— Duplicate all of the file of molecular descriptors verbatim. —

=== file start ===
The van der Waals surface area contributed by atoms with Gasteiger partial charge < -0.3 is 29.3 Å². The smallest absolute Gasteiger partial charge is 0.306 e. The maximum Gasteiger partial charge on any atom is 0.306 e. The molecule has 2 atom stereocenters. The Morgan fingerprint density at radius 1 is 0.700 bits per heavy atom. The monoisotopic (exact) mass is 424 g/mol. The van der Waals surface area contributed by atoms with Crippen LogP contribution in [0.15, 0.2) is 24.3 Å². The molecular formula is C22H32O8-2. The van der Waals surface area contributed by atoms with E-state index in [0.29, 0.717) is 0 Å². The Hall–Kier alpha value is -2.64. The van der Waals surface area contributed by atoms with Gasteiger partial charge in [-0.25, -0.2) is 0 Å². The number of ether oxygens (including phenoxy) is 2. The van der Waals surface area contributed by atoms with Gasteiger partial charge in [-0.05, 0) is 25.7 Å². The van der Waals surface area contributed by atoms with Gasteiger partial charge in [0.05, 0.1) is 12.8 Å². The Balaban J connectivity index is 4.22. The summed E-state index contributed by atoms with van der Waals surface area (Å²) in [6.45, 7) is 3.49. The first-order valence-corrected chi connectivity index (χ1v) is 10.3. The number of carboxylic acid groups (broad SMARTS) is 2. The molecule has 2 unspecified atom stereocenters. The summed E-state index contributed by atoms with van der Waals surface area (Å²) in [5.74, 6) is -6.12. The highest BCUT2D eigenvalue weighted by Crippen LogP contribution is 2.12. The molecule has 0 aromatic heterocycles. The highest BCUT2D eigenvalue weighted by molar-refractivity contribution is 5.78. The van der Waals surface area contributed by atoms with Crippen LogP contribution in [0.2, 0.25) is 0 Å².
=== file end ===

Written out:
The van der Waals surface area contributed by atoms with Gasteiger partial charge < -0.3 is 29.3 Å². The smallest absolute Gasteiger partial charge is 0.306 e. The maximum Gasteiger partial charge on any atom is 0.306 e. The molecule has 2 atom stereocenters. The Morgan fingerprint density at radius 1 is 0.700 bits per heavy atom. The monoisotopic (exact) mass is 424 g/mol. The van der Waals surface area contributed by atoms with Crippen LogP contribution in [0.15, 0.2) is 24.3 Å². The molecular formula is C22H32O8-2. The van der Waals surface area contributed by atoms with E-state index in [0.29, 0.717) is 0 Å². The Hall–Kier alpha value is -2.64. The van der Waals surface area contributed by atoms with Gasteiger partial charge in [-0.25, -0.2) is 0 Å². The number of ether oxygens (including phenoxy) is 2. The van der Waals surface area contributed by atoms with Gasteiger partial charge in [-0.05, 0) is 25.7 Å². The van der Waals surface area contributed by atoms with Gasteiger partial charge in [0.05, 0.1) is 12.8 Å². The Balaban J connectivity index is 4.22. The summed E-state index contributed by atoms with van der Waals surface area (Å²) in [6.45, 7) is 3.49. The first-order valence-corrected chi connectivity index (χ1v) is 10.3. The number of carboxylic acid groups (broad SMARTS) is 2. The molecule has 2 unspecified atom stereocenters. The summed E-state index contributed by atoms with van der Waals surface area (Å²) in [5.74, 6) is -6.12. The highest BCUT2D eigenvalue weighted by Crippen LogP contribution is 2.12. The molecule has 0 aromatic heterocycles. The highest BCUT2D eigenvalue weighted by molar-refractivity contribution is 5.78. The van der Waals surface area contributed by atoms with Crippen LogP contribution in [0.2, 0.25) is 0 Å².